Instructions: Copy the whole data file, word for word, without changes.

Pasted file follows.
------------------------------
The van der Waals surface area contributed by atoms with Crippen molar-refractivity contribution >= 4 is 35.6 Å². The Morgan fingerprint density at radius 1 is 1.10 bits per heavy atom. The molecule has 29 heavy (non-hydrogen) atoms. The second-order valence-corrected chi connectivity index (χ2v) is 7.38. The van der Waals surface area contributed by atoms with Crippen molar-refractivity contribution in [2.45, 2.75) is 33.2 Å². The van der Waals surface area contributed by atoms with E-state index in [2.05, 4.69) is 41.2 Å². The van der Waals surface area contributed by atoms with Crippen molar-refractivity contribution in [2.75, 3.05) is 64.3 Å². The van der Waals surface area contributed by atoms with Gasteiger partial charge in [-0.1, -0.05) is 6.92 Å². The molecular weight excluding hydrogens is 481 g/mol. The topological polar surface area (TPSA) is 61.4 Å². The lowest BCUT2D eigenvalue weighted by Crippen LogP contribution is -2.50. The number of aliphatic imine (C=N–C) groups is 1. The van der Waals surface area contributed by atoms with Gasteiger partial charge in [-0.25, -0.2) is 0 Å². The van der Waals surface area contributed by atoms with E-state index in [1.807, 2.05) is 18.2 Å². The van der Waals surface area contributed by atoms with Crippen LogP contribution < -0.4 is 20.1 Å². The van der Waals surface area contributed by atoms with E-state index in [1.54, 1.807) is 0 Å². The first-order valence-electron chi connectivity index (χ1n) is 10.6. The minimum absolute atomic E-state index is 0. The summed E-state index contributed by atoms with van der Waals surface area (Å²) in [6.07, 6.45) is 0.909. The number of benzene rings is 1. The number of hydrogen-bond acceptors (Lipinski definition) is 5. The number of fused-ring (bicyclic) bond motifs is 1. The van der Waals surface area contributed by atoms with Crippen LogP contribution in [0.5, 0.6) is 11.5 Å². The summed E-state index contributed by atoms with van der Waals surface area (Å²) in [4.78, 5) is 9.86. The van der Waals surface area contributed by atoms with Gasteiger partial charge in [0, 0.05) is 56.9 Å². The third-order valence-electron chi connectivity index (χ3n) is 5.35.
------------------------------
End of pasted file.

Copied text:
The van der Waals surface area contributed by atoms with Crippen molar-refractivity contribution >= 4 is 35.6 Å². The Morgan fingerprint density at radius 1 is 1.10 bits per heavy atom. The molecule has 29 heavy (non-hydrogen) atoms. The second-order valence-corrected chi connectivity index (χ2v) is 7.38. The van der Waals surface area contributed by atoms with Crippen molar-refractivity contribution in [2.45, 2.75) is 33.2 Å². The van der Waals surface area contributed by atoms with E-state index in [2.05, 4.69) is 41.2 Å². The van der Waals surface area contributed by atoms with Crippen molar-refractivity contribution in [2.75, 3.05) is 64.3 Å². The van der Waals surface area contributed by atoms with Gasteiger partial charge in [-0.1, -0.05) is 6.92 Å². The molecular weight excluding hydrogens is 481 g/mol. The topological polar surface area (TPSA) is 61.4 Å². The lowest BCUT2D eigenvalue weighted by Crippen LogP contribution is -2.50. The number of aliphatic imine (C=N–C) groups is 1. The van der Waals surface area contributed by atoms with Gasteiger partial charge in [-0.25, -0.2) is 0 Å². The van der Waals surface area contributed by atoms with E-state index in [1.807, 2.05) is 18.2 Å². The van der Waals surface area contributed by atoms with Crippen LogP contribution < -0.4 is 20.1 Å². The van der Waals surface area contributed by atoms with E-state index in [1.54, 1.807) is 0 Å². The first-order valence-electron chi connectivity index (χ1n) is 10.6. The minimum absolute atomic E-state index is 0. The summed E-state index contributed by atoms with van der Waals surface area (Å²) in [6.07, 6.45) is 0.909. The number of benzene rings is 1. The number of hydrogen-bond acceptors (Lipinski definition) is 5. The number of fused-ring (bicyclic) bond motifs is 1. The van der Waals surface area contributed by atoms with Crippen LogP contribution in [0.5, 0.6) is 11.5 Å². The summed E-state index contributed by atoms with van der Waals surface area (Å²) in [4.78, 5) is 9.86. The van der Waals surface area contributed by atoms with Gasteiger partial charge in [0, 0.05) is 56.9 Å². The third-order valence-electron chi connectivity index (χ3n) is 5.35.